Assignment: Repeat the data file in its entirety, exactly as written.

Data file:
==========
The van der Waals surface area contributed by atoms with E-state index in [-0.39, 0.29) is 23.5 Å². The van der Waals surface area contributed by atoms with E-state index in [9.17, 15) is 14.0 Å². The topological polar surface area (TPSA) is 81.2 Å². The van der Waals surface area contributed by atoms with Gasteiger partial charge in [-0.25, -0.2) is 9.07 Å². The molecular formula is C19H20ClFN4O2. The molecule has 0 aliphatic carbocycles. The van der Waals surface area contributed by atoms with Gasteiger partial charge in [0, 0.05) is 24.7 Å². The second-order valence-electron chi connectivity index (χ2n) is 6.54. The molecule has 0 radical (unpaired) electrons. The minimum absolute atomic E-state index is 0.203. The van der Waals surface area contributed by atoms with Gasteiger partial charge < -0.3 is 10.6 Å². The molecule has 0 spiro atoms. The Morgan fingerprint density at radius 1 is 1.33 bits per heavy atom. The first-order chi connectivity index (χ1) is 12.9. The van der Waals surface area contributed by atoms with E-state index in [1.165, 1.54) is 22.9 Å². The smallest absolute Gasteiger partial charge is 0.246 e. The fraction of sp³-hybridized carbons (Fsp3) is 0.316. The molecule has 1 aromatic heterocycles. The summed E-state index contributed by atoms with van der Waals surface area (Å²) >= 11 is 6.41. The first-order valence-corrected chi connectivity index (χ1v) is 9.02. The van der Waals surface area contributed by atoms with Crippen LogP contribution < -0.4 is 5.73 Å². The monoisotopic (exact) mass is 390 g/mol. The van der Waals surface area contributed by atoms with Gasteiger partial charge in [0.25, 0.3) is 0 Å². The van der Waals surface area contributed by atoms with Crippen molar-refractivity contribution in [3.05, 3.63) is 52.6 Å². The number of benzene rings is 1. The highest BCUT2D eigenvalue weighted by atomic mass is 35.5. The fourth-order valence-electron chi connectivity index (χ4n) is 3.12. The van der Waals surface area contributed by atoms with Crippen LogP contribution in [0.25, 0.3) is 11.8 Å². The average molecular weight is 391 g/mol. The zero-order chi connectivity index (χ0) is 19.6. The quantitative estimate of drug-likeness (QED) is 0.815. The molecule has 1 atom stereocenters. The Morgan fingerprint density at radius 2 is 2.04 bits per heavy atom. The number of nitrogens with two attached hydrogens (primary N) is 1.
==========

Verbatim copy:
The van der Waals surface area contributed by atoms with E-state index in [-0.39, 0.29) is 23.5 Å². The van der Waals surface area contributed by atoms with E-state index in [9.17, 15) is 14.0 Å². The topological polar surface area (TPSA) is 81.2 Å². The van der Waals surface area contributed by atoms with Gasteiger partial charge in [-0.25, -0.2) is 9.07 Å². The molecular formula is C19H20ClFN4O2. The molecule has 0 aliphatic carbocycles. The van der Waals surface area contributed by atoms with Gasteiger partial charge in [0, 0.05) is 24.7 Å². The second-order valence-electron chi connectivity index (χ2n) is 6.54. The molecule has 0 radical (unpaired) electrons. The minimum absolute atomic E-state index is 0.203. The van der Waals surface area contributed by atoms with Gasteiger partial charge < -0.3 is 10.6 Å². The molecule has 0 spiro atoms. The Morgan fingerprint density at radius 1 is 1.33 bits per heavy atom. The first-order chi connectivity index (χ1) is 12.9. The van der Waals surface area contributed by atoms with E-state index in [1.165, 1.54) is 22.9 Å². The smallest absolute Gasteiger partial charge is 0.246 e. The fraction of sp³-hybridized carbons (Fsp3) is 0.316. The molecule has 1 aromatic heterocycles. The summed E-state index contributed by atoms with van der Waals surface area (Å²) >= 11 is 6.41. The first-order valence-corrected chi connectivity index (χ1v) is 9.02. The van der Waals surface area contributed by atoms with Crippen LogP contribution < -0.4 is 5.73 Å². The monoisotopic (exact) mass is 390 g/mol. The van der Waals surface area contributed by atoms with Gasteiger partial charge in [0.25, 0.3) is 0 Å². The van der Waals surface area contributed by atoms with Crippen molar-refractivity contribution in [3.05, 3.63) is 52.6 Å². The number of benzene rings is 1. The highest BCUT2D eigenvalue weighted by atomic mass is 35.5. The fourth-order valence-electron chi connectivity index (χ4n) is 3.12. The van der Waals surface area contributed by atoms with Crippen LogP contribution in [0.25, 0.3) is 11.8 Å². The average molecular weight is 391 g/mol. The zero-order chi connectivity index (χ0) is 19.6. The quantitative estimate of drug-likeness (QED) is 0.815. The molecule has 1 atom stereocenters. The Morgan fingerprint density at radius 2 is 2.04 bits per heavy atom. The number of nitrogens with two attached hydrogens (primary N) is 1.